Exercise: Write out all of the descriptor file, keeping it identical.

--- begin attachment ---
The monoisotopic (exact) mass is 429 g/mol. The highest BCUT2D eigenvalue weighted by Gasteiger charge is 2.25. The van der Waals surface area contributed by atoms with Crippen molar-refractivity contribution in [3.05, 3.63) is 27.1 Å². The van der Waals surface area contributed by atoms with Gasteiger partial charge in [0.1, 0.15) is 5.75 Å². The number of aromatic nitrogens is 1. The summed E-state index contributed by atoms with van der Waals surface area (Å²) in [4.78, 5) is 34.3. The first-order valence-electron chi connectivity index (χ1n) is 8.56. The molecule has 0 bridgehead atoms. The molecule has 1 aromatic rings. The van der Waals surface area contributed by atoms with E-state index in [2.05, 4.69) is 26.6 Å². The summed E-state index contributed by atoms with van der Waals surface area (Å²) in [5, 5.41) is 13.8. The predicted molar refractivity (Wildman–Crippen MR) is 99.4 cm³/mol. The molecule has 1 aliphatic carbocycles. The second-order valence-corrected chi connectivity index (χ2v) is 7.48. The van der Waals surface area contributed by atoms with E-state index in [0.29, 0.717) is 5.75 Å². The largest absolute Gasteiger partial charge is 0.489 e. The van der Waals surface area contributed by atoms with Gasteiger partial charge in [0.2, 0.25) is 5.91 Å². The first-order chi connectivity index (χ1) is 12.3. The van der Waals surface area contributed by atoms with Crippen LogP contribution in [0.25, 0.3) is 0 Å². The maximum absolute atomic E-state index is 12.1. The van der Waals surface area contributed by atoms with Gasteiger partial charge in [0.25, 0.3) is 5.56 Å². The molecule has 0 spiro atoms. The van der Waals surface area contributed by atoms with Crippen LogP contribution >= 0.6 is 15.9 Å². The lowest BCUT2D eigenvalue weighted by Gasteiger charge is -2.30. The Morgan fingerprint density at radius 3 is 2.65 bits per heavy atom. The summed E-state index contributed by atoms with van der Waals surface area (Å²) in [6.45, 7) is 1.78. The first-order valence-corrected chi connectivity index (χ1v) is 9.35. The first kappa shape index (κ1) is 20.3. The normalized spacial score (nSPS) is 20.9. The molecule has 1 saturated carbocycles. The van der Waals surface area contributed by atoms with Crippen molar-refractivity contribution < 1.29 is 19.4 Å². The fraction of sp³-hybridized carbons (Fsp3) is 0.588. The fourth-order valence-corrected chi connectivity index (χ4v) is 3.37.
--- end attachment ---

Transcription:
The monoisotopic (exact) mass is 429 g/mol. The highest BCUT2D eigenvalue weighted by Gasteiger charge is 2.25. The van der Waals surface area contributed by atoms with Crippen molar-refractivity contribution in [3.05, 3.63) is 27.1 Å². The van der Waals surface area contributed by atoms with Gasteiger partial charge in [0.1, 0.15) is 5.75 Å². The number of aromatic nitrogens is 1. The summed E-state index contributed by atoms with van der Waals surface area (Å²) in [4.78, 5) is 34.3. The first-order valence-electron chi connectivity index (χ1n) is 8.56. The molecule has 0 bridgehead atoms. The molecule has 1 aromatic rings. The van der Waals surface area contributed by atoms with E-state index in [2.05, 4.69) is 26.6 Å². The summed E-state index contributed by atoms with van der Waals surface area (Å²) in [5, 5.41) is 13.8. The predicted molar refractivity (Wildman–Crippen MR) is 99.4 cm³/mol. The molecule has 1 aliphatic carbocycles. The second-order valence-corrected chi connectivity index (χ2v) is 7.48. The van der Waals surface area contributed by atoms with E-state index in [0.29, 0.717) is 5.75 Å². The largest absolute Gasteiger partial charge is 0.489 e. The van der Waals surface area contributed by atoms with Gasteiger partial charge in [0.2, 0.25) is 5.91 Å². The first-order chi connectivity index (χ1) is 12.3. The van der Waals surface area contributed by atoms with Crippen LogP contribution in [0.25, 0.3) is 0 Å². The maximum absolute atomic E-state index is 12.1. The van der Waals surface area contributed by atoms with Gasteiger partial charge in [0.25, 0.3) is 5.56 Å². The molecule has 0 spiro atoms. The van der Waals surface area contributed by atoms with Crippen LogP contribution >= 0.6 is 15.9 Å². The lowest BCUT2D eigenvalue weighted by Gasteiger charge is -2.30. The Morgan fingerprint density at radius 3 is 2.65 bits per heavy atom. The summed E-state index contributed by atoms with van der Waals surface area (Å²) in [6.45, 7) is 1.78. The first-order valence-corrected chi connectivity index (χ1v) is 9.35. The first kappa shape index (κ1) is 20.3. The normalized spacial score (nSPS) is 20.9. The molecule has 1 saturated carbocycles. The van der Waals surface area contributed by atoms with Crippen molar-refractivity contribution < 1.29 is 19.4 Å². The fraction of sp³-hybridized carbons (Fsp3) is 0.588. The fourth-order valence-corrected chi connectivity index (χ4v) is 3.37.